Not all of the tales are memorable but overall The Best British Horror 2014 is an agreeable, worthwhile anthology.
The body count is huge, the dialogue abysmal, the story perfunctory at best, yet the enthusiasm ensures it's never tiresome.
An excellent study in its own right, well researched, informative and intelligently written in a clear, presentable style.
Nothing but fun is to be had here, the film a catalogue of gore and nudity posing as a behind-the-scenes survey of SFX techniques.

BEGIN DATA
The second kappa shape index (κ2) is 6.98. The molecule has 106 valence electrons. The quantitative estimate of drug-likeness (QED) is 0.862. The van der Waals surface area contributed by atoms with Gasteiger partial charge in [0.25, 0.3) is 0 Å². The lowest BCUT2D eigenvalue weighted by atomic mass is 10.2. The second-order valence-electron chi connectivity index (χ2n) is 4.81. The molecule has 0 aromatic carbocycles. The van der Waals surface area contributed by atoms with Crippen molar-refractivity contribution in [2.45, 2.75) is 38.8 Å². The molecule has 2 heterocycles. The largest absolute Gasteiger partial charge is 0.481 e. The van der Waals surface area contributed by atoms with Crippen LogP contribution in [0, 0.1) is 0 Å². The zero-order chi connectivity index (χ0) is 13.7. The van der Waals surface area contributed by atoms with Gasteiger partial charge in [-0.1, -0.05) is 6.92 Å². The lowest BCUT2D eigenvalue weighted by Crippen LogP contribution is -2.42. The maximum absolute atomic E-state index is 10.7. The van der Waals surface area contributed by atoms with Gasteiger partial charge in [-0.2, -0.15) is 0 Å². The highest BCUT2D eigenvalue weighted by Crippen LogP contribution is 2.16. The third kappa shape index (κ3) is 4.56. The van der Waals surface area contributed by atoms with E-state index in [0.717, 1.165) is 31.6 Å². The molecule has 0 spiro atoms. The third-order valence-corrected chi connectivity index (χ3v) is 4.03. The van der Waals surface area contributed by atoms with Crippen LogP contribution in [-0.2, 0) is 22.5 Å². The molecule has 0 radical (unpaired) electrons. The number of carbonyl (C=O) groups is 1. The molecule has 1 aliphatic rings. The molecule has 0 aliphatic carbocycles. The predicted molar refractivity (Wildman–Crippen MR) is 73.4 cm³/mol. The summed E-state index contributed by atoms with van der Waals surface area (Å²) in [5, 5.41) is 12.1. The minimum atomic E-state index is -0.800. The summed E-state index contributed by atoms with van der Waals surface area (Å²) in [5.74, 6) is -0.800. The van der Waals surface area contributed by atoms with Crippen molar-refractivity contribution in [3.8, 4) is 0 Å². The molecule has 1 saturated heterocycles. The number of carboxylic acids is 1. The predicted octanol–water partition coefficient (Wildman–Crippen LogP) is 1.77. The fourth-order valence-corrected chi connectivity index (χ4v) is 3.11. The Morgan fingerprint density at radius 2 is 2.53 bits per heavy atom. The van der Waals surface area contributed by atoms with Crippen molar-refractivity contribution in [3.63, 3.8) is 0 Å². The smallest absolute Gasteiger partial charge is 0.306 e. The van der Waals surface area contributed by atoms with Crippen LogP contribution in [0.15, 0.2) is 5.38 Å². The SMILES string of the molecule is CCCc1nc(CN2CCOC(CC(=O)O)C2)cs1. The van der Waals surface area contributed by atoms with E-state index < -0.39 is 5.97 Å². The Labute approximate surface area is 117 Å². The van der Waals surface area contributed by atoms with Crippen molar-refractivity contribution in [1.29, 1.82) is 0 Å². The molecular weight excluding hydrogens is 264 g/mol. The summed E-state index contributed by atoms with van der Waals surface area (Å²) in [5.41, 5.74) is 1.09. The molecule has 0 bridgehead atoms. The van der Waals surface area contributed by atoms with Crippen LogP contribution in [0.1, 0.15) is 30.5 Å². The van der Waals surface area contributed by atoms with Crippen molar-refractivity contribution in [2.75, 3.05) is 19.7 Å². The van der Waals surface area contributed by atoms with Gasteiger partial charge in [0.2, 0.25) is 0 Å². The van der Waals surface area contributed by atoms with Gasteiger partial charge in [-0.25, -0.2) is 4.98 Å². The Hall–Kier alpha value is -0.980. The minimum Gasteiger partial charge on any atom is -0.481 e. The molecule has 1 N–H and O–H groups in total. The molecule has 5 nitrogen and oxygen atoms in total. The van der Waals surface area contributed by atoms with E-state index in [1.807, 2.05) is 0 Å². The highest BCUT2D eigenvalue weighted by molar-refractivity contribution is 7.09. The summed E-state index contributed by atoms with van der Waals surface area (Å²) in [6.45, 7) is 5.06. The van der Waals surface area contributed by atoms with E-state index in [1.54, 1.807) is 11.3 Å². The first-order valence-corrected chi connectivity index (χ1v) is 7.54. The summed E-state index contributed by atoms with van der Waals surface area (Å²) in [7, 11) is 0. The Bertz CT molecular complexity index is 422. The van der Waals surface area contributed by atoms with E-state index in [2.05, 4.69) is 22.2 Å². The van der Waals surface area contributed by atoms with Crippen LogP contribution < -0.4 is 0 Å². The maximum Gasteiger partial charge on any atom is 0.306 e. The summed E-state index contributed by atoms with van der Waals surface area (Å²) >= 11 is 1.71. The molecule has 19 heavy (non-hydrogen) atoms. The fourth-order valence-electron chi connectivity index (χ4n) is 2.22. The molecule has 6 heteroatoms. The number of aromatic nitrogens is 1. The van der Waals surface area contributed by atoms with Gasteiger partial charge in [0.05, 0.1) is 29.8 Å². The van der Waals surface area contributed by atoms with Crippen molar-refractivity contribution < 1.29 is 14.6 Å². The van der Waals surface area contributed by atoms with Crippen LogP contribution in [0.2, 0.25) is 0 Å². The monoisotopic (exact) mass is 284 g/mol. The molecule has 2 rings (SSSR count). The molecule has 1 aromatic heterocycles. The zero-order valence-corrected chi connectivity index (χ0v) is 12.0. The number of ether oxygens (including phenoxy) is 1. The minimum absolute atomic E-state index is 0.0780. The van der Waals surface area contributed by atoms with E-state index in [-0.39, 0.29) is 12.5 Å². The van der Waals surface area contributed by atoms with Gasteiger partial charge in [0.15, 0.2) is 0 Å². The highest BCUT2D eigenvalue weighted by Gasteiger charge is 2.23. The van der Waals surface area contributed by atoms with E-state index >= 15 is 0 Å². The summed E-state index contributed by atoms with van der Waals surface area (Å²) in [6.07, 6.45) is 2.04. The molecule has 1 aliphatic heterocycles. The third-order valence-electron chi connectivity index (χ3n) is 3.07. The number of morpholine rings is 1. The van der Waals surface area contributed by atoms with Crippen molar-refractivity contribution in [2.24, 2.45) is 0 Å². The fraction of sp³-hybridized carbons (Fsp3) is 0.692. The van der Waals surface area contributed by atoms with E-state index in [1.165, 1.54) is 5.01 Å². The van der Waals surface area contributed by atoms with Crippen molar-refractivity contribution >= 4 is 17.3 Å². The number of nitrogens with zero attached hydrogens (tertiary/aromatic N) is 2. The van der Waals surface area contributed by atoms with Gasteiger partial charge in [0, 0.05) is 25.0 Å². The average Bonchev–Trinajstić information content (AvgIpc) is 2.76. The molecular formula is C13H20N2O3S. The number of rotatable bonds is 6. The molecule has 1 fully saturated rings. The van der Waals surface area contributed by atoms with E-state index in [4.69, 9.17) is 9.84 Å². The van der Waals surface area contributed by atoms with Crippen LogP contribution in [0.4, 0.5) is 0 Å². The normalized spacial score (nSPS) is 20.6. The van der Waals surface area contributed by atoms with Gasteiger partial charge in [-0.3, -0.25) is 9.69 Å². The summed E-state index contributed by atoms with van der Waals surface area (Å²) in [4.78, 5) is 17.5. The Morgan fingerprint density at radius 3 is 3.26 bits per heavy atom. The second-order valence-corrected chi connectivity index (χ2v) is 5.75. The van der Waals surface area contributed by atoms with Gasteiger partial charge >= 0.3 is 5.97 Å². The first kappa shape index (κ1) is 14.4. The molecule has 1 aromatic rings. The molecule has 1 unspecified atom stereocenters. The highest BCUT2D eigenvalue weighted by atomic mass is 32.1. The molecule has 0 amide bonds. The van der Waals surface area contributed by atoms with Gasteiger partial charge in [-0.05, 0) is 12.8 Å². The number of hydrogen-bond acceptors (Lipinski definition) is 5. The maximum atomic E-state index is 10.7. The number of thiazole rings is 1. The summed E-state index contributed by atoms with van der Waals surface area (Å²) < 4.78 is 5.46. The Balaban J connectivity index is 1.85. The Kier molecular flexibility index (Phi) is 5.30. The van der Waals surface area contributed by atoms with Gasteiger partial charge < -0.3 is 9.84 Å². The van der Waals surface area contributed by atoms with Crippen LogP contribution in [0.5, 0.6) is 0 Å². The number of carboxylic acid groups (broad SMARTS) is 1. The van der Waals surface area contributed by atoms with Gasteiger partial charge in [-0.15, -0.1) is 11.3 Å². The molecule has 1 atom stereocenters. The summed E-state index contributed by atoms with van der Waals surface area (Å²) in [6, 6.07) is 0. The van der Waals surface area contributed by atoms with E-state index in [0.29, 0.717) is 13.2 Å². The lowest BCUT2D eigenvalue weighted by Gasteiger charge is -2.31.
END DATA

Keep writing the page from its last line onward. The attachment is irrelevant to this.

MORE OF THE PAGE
The upbeat tone is maintained so thoroughly that, even when the blood rises in gouts, it doesn't dampen the lightheartedness.
In conversation with Paul Hyett on his directorial debut, The Seasoning House, and the transition from SFX to directing.